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book review / culture

The Erotics of Cy Twombly

Poet Joshua Rivkin’s new book about Cy Twombly is “stranger and more personal than a biography.”
Early in Chalk: The Art and Erasure of Cy Twombly, author Joshua Rivkin confesses that the book “is not a biography. This is something, I hope, stranger and more personal.” What, a reader may wonder, could be more personal than a biography? Chalk is one answer to that riddle.

Cy Twombly, a prominent abstract artist whose popularity has only grown since his death in 2011, is best known for his large, abstract paintings—“passionate splashes of color … curves of white chalk looping through darkness.” Rivkin describes the artist’s work as an actualization of “the bewildering slipstream between thinking and feeling.” Twombly’s most staunch admirers are ecstatically unnerved by his canvases; a woman once spontaneously kissed one painting, leaving behind a lipsticked print. (She was, as lovers often are, unrepentant.) But, outside the art world, Twombly’s messy, seemingly thoughtless style inspired confusion and disdain. His scratchy, hectic paintings have led the unimaginative to shrug, “My kid could do that.”

Rivkin is intensely focused on the “complex arrangements of love and domesticity” that filled Twombly’s life—from his early love affair with a married Robert Rauschenberg, to his impenetrable and improbable marriage to the Italian heiress Tatiana Franchetti, to his decades-long entwinement with his assistant and rumored paramour, Nicola del Roscio.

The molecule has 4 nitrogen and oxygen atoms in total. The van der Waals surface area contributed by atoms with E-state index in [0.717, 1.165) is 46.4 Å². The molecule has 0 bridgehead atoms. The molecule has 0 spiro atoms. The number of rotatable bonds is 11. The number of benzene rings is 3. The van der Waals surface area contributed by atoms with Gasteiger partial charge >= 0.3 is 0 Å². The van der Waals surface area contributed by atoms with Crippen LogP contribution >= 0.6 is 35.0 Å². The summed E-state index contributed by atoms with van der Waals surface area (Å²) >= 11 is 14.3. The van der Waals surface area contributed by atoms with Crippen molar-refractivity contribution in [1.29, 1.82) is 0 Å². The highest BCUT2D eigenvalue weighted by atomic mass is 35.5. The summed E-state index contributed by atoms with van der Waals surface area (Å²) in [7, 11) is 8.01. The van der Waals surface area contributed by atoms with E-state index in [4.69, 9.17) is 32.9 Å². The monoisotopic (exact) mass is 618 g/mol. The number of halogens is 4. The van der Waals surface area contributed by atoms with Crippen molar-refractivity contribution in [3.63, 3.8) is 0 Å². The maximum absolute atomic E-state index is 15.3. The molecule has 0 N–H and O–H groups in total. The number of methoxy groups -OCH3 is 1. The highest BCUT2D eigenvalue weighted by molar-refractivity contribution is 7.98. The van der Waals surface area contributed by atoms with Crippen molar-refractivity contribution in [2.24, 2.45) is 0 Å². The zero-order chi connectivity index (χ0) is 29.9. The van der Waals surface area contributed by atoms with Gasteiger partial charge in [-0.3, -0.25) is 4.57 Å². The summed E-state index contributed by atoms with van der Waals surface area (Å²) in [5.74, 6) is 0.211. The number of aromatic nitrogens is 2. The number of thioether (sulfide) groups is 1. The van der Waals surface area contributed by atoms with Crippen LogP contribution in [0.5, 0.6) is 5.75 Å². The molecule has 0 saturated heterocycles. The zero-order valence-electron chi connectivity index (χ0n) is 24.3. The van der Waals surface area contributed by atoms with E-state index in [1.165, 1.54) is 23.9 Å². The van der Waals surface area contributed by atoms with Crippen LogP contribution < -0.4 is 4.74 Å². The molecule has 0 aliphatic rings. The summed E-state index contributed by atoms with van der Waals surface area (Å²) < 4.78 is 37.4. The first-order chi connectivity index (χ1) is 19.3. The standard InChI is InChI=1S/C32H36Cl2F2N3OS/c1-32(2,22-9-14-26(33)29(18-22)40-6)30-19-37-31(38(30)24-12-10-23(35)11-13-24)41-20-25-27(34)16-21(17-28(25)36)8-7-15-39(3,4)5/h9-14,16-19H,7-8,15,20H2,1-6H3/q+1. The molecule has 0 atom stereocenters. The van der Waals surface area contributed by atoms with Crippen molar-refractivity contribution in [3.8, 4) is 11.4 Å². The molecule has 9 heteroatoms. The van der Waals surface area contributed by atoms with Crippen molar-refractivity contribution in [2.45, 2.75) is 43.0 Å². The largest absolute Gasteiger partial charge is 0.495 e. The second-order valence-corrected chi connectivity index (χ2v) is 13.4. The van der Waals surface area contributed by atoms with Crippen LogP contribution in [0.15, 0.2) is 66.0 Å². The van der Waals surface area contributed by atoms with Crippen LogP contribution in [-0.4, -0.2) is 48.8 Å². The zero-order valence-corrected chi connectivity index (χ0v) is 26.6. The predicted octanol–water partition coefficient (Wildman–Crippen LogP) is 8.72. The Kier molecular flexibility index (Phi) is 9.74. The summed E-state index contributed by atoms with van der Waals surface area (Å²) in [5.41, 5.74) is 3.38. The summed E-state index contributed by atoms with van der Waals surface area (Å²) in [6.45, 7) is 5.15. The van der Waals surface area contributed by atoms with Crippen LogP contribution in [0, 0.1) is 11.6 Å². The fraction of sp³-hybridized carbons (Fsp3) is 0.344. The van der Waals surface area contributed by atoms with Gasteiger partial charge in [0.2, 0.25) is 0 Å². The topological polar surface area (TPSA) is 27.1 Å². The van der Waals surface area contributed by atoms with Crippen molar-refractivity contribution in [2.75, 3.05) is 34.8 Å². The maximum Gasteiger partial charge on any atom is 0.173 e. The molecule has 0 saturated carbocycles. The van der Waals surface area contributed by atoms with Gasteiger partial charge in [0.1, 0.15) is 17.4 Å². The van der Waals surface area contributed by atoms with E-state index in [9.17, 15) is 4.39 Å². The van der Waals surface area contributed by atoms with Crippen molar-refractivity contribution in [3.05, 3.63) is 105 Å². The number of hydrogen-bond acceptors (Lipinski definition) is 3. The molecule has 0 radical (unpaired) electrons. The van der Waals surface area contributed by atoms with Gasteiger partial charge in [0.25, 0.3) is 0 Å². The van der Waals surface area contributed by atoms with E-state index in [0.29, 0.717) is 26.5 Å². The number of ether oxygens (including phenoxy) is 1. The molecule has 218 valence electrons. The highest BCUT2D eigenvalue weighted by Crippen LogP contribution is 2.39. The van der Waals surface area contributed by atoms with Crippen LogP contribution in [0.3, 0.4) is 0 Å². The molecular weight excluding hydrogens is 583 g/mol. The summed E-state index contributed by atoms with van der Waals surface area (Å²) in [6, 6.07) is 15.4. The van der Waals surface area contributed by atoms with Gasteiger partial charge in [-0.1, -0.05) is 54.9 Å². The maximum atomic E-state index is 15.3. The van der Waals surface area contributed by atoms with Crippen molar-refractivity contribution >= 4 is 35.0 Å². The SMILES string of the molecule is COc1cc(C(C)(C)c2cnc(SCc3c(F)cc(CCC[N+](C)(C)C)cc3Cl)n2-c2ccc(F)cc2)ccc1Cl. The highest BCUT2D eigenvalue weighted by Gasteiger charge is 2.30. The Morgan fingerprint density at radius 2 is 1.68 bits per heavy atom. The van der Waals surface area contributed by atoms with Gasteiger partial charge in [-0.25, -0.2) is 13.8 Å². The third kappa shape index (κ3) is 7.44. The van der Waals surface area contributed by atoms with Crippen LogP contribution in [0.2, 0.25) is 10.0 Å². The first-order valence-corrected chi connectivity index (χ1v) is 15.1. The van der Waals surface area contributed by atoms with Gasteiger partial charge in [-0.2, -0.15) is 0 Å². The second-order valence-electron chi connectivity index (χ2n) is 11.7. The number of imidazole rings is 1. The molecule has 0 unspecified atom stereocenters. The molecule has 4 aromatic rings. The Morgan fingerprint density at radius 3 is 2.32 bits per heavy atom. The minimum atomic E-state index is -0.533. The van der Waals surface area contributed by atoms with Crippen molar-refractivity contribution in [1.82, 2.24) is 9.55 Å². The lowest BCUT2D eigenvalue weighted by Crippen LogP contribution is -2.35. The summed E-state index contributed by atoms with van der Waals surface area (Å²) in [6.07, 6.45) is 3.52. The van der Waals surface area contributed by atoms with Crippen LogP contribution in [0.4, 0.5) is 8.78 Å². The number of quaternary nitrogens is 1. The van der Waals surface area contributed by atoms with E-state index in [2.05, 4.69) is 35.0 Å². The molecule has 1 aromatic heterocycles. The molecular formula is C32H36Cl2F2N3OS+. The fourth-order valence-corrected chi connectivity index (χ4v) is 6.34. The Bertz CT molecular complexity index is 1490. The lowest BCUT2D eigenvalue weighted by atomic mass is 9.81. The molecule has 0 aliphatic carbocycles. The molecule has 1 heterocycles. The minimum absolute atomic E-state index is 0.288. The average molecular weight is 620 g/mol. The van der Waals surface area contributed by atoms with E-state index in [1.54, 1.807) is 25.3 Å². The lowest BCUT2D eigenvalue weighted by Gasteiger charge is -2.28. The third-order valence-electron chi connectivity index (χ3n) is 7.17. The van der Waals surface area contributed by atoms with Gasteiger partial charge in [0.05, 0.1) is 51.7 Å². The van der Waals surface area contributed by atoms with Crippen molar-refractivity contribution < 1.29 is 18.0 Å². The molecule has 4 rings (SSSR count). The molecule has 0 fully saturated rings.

I came to Chalk with an adoring familiarity with Twombly’s work but almost no knowledge of his life. He would have wanted it this way, as he was mysterious with reporters and often secretive with even his closest friends. When the writer Edmund White asked him what his parents did, Twombly said, “They were Sicilian ceramicists.” (This was a lie.) When asked how many paintings would be in his MoMA show, he said, without blinking, “Forty thousand.” The Twombly Foundation, under the presidency of del Roscio, is faithful to the artist’s recalcitrance. Yet Rivkin takes the position that “Life and art are never separate conversations. It’s easy to read—and overread—the biographical in Twombly’s art. He practically dares you.”
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